Maybe you know every corner of the terminology in our paper business area? Maybe you’re very familiar with the terminology referring to the properties of paper, but know less about the expressions used in sales? If the office paper business is all new to you, this glossary can help you get to know it. No need to pretend you know all about reams and grammage nor opacity. Let us present this quick-glossary of the world of office paper. Go explore!
Brightness measures the amount of reflectance of a specific wavelength of blue light in a paper. Brightness is measured on a scale of 0 to 100 – the higher the number, the brighter the paper.
Bulk is a cubic measure which describes how bulky or compact paper is or how much air it contains. Bulk can be calculated by dividing the thickness of the sheet by the basis weight. High bulk sheets have fewer sheets per inch than low bulk. Density expresses how compact the paper is or what the weight of a unit volume paper is.
Calendering is the production process of smoothing and compressing paper by passing it through heated rolls. Coated paper is calendered to provide a smooth, glossy finish.
As one of the last steps of manufacturing paper, you may add a filler which covers up the small crevices between the fibers. A coated sheet absorbs less ink than an uncoated one since more ink stays on top of the paper and the glossier surface makes the printed text or image look sharper. The most common coated options are glossy, matt or silk. As there is no filling between the fibers, uncoated paper is generally rougher and more porous, thus very absorbent.
ColorLok® technology fixes ink pigments on the paper's surface, for fast drying prints that are crisp, clear, and free from smears and smudges.
Cut sizes – A series
The dimensions of the A series paper sizes are defined by the ISO 216 standard. Sizes run from A0 down to A10. A5 is half the size of A4 size paper and A2 is half of A1. For office papers, A4 and A3 sizes are most well-known – the ”standards”.
Formation is the small-scale basis weight variation in the paper (wavelength scattering is 0–100 mm). It refers to the level of uniformity in the distribution of the fibers when manufacturing paper. A good formation is "close", while a poor formation is not.
The basis weight or grammage of the paper indicates how many grams one square metre (1m x 1m²) weighs. The A0 size is almost exactly one square metre (841x1189) mm and equivalent to 16 A4 sheets. A paper’s grammage is obtained by weighing 16 A4 sheets. Copying paper normally weighs 80 g/m². If the weight is 200 g/m² or more, the paper is called board.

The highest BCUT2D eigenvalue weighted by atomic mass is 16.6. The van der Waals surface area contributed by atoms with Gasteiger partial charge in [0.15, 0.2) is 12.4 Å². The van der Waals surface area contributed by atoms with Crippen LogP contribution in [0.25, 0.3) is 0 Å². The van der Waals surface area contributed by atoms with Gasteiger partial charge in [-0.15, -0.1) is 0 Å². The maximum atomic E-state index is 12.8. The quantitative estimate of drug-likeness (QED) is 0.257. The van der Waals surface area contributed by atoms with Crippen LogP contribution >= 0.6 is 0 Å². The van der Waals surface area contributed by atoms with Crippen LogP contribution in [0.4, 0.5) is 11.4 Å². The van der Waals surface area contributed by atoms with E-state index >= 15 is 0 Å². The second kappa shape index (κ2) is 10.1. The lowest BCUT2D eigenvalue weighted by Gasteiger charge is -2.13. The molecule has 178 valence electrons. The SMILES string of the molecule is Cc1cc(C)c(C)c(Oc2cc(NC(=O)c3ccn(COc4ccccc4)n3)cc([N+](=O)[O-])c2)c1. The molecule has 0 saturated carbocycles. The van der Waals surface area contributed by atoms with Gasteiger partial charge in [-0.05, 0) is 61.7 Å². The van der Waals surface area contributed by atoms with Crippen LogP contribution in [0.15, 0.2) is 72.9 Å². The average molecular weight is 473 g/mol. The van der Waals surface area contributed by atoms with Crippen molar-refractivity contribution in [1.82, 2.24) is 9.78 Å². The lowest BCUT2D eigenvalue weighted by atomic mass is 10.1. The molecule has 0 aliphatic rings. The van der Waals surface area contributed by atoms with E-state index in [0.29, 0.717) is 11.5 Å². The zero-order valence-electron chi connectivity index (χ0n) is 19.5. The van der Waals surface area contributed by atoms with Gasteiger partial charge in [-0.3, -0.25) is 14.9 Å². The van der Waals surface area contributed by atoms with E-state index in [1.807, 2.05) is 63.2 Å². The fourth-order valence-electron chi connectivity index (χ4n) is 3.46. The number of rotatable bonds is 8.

Opacity describes non-transparency of paper in percent (%). Paper with poor opacity is relatively transparent. Paper with a high opacity is not transparent at all. Opacity affects the absorption of light by the paper. The opacity of white paper is also changed by the diffusion or reflection of the light from the fibers and fillers used in the manufacturing process.
A ream of paper is a quantity of sheets of the same size and quality. International standards organisations define the ream as 500 identical sheets. The word derives from reyme (Old French) and its meaning is bundle/collect into a bundle.
When referring to shade, you use the term L– value. It’s a measure of luminance that varies between 0 and 100 where value 100 is perfect white and value 0 is perfect black. Two other values are measured – A-value referring to redness to greenness, and B-value informing you about the scale from yellowness to blueness.
Whiteness measures the reflection of all wavelengths of light across the visible spectrum. Because of this, this measure is more in line with our visual perception than brightness. A high whiteness improves the contrast printed <> unprinted and increases the number of reproducible colors.
You might think that a paper producing company would look upon digitalisation as a threat. There sure has been much talk about “digital vs print” the last decade. In Stora Enso’s case, that assumption is as wrong as can be. We see the bigger picture. Digital solutions are helping us make the most out of every tree we use, and they are taking us closer to the goal of a safer and more efficient industry.
As the renewable materials company, Stora Enso is leading the way towards a fossil free future. Sustainability is at our very core and in every part of our business. The workplace environment is one important area. Because no company, no matter how green and clean, is truly sustainable if it fails to safeguard the health, safety, and welfare of its employees.
Jonathan Bakewell has been at Stora Enso for 34 years. He quite often gets questions like “What’s the biggest difference since you started out?” and “Was it better in the past?” and yes, he also gets a few “three decades at the same company, what’s wrong with you?!” However, Jonathan is still glad to be a part of this company’s mission to lead the way towards a fossil free future. Proud and inspired after all this time. That says a lot, doesn’t it? This is his Stora Enso-story and some thoughts on the major changes in our business area since 1987.